Liverpool-born MP Nadine Dorries: ‘I was abused by Halewood vicar when I was nine’
Liverpool-born Conservative MP Nadine Dorries has alleged she was abused by an Anglican vicar as a child.
The former I’m a Celebrity contestant, who grew up in a working-class family in Liverpool, detailed the allegations after revealing stories of child sexual abuse described in her novels are based on her own experience.
Ms Dorries alleged she was abused by Anglican vicar and family friend Reverend William Cameron when she was nine.
He was better known to parishioners by his middle name James and made priest-in-charge at St Mary’s Anglican Church in Halewood in 1966 shortly before the abuse began, she told the Mail on Sunday.
The Diocese of Liverpool today vowed the allegations would be “thoroughly, appropriately and sensitively investigated”.
Ms Dorries, who never went to the police, claims the abuse began when she was summoned to the vicarage on the pretence of looking at his stamp collection.
Rev Cameron, who has since died, is alleged to have shown her a Playboy magazine as well as photos of him and his wife having sex.
The Mid-Bedfordshire MP claimed he also used to visit her family home and perform sex acts near her when she was in bed.
She said: “It has taken me 49 years to talk about it.
“It has been slowly coming out and each time I say the words it gets a bit easier.
“My childhood was stolen from me. I was not an innocent girl enjoying things in the way other children were.
“From a young age I was made to be different and ashamed. Even now, I fear that people will say it was me and that I must have done something wrong, that there was bad in me that made other men do that, that I was a child harlot.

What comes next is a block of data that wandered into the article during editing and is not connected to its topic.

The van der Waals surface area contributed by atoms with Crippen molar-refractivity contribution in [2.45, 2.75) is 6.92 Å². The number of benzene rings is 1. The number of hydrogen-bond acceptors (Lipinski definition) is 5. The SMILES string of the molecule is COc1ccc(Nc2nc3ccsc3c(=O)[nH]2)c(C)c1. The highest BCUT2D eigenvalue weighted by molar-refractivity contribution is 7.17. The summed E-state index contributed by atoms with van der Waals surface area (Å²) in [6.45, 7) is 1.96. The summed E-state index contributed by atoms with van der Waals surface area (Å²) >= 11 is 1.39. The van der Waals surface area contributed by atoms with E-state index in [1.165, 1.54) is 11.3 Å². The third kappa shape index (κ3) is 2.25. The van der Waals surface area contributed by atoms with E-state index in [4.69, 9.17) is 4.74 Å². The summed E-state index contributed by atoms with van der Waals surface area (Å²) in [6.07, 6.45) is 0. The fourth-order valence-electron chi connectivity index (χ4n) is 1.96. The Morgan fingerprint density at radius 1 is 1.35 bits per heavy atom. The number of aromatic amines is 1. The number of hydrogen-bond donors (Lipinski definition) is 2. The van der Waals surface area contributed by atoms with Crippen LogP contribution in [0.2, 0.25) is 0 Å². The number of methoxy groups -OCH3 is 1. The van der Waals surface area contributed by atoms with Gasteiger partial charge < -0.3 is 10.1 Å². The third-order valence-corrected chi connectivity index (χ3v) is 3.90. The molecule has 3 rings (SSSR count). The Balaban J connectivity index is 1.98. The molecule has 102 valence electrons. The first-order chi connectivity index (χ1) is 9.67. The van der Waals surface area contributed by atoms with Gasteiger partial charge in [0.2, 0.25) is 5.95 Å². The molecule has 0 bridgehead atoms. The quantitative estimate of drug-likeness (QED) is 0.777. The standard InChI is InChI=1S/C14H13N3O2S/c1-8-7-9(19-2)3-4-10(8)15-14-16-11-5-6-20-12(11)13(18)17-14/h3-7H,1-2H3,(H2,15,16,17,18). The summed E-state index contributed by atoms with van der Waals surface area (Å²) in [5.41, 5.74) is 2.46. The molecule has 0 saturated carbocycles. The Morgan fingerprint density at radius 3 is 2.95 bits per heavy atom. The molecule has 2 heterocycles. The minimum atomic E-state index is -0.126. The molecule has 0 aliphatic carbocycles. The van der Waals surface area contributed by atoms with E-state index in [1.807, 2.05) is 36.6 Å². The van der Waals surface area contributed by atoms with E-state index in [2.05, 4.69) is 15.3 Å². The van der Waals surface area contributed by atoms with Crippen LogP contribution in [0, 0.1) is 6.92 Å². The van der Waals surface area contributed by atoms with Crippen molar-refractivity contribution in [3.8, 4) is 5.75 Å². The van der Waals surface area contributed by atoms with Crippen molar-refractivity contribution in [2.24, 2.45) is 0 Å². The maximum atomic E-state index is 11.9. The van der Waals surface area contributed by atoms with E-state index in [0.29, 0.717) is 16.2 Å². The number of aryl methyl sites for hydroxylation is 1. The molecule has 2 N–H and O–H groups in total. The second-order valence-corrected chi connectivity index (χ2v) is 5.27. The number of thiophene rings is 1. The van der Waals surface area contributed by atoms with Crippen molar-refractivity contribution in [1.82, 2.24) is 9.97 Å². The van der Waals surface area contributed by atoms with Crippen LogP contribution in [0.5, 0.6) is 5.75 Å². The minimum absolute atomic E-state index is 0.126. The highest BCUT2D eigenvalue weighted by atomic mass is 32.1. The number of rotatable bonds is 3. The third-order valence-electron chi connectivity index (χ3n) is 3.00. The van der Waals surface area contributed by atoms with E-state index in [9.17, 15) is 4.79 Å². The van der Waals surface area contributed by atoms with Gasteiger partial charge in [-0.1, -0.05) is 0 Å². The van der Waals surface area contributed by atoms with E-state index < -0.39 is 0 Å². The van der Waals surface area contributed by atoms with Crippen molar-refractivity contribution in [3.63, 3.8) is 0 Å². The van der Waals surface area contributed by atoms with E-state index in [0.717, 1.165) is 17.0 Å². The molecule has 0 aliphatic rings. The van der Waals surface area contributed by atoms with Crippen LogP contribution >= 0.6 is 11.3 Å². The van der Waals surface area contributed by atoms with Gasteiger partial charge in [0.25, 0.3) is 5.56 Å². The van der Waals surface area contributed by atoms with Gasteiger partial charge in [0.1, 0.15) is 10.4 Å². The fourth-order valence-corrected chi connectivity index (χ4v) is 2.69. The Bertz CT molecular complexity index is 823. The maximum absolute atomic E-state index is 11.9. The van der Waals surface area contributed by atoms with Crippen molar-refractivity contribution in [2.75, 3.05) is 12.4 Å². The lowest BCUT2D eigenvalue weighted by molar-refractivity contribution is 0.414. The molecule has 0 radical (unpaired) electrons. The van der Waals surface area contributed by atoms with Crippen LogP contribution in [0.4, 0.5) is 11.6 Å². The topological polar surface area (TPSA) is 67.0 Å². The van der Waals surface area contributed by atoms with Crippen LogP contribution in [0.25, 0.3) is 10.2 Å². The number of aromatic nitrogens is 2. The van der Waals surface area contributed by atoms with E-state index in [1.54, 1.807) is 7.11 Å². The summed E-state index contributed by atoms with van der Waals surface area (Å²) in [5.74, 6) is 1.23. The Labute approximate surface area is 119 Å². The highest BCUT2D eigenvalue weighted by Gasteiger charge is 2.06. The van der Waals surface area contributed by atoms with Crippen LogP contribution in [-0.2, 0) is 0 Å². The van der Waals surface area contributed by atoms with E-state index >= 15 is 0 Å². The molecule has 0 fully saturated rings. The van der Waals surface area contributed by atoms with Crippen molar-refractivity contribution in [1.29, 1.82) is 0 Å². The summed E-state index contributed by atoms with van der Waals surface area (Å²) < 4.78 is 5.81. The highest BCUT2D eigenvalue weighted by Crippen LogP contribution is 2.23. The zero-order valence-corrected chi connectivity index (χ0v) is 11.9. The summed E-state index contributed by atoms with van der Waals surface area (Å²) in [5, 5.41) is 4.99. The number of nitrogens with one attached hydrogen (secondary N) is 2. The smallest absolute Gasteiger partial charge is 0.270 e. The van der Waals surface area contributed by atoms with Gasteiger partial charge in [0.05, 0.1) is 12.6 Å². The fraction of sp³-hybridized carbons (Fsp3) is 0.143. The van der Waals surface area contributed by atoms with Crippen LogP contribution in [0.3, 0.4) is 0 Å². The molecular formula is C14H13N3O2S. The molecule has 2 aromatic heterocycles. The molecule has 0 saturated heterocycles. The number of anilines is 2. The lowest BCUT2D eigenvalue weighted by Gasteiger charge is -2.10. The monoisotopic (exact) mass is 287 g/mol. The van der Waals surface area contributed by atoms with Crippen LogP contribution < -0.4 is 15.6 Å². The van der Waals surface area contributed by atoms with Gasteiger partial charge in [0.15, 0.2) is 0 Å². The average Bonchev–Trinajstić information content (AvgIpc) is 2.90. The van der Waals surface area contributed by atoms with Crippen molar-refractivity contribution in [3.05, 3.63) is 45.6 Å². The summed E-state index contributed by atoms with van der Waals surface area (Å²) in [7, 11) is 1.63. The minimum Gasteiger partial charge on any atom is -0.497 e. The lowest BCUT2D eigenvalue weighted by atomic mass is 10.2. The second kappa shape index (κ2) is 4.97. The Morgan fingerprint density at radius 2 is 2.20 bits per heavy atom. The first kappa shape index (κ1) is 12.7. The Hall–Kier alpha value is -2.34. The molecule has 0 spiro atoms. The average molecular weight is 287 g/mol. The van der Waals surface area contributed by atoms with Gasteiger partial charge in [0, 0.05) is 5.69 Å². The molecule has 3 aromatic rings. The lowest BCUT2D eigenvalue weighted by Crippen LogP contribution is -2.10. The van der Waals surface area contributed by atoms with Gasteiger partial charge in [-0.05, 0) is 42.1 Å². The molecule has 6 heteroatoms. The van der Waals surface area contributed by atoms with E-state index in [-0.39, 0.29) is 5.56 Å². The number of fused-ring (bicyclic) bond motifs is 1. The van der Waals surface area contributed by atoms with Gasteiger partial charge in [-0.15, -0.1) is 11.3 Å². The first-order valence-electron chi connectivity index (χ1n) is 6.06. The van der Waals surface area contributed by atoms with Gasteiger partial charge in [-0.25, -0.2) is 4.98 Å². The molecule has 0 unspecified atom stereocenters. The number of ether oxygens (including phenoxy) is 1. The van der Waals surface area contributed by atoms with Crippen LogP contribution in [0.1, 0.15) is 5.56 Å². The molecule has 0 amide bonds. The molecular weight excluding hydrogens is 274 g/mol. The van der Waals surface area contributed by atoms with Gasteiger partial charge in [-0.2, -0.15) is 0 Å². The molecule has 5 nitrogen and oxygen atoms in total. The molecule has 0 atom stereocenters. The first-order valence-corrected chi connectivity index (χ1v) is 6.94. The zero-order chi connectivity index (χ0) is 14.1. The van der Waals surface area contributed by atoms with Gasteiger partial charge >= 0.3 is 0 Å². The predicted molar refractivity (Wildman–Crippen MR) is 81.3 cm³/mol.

“I didn’t know what sex was – I was only nine. But I remember thinking it was bad and wrong and I felt filled with shame.”
Ms Dorries added that she wished she’d had the courage to speak up at the time, but said: “like many victims I was too terrified”.
The MP, who has until now claimed her books are fictitious, said she found healing in writing the thinly-veiled accounts.
The third of Ms Dorries’ books The Ballymara Road – in which she uses the Rev Cameron’s real name in full – came out last week and a fourth will be published in December.
Bishop Paul Butler, on behalf of the Church of England, said: “I want to express my deep sorrow to Nadine Dorries. It is a matter of deep regret and shame that abuse can and has happened in the Church. There are no excuses for this.
“We will also be working with statutory authorities and others in Liverpool to carry out a full investigation.
“In the past fifty years we have made wide reaching changes to all aspects of our safeguarding policies and procedures. There is no room for complacency. We remain committed to implementing the highest standards across our churches.
“We will also be working with the forthcoming public enquiry – called for by the church and others – chaired by Lord Justice Goddard.
“I would urge anyone who may have any information relating to this matter to contact the police or other statutory authorities.”
A spokesman for the Diocese of Liverpool said: “Any survivor of abuse has been through a traumatic experience and have our deepest sympathies. As a diocese we take our responsibilities to protect individuals from abuse incredibly seriously and follow up fully any reports or allegations whether current or historic. The first we heard of Nadine Dorries’ allegations was via the Mail on Sunday.
“We have had our records independently checked twice in recent years and have had no report of an allegation being made. However we can assure Nadine and anyone else who makes an allegation about current or historic abuse that we will make sure that these are thoroughly, appropriately and sensitively investigated.”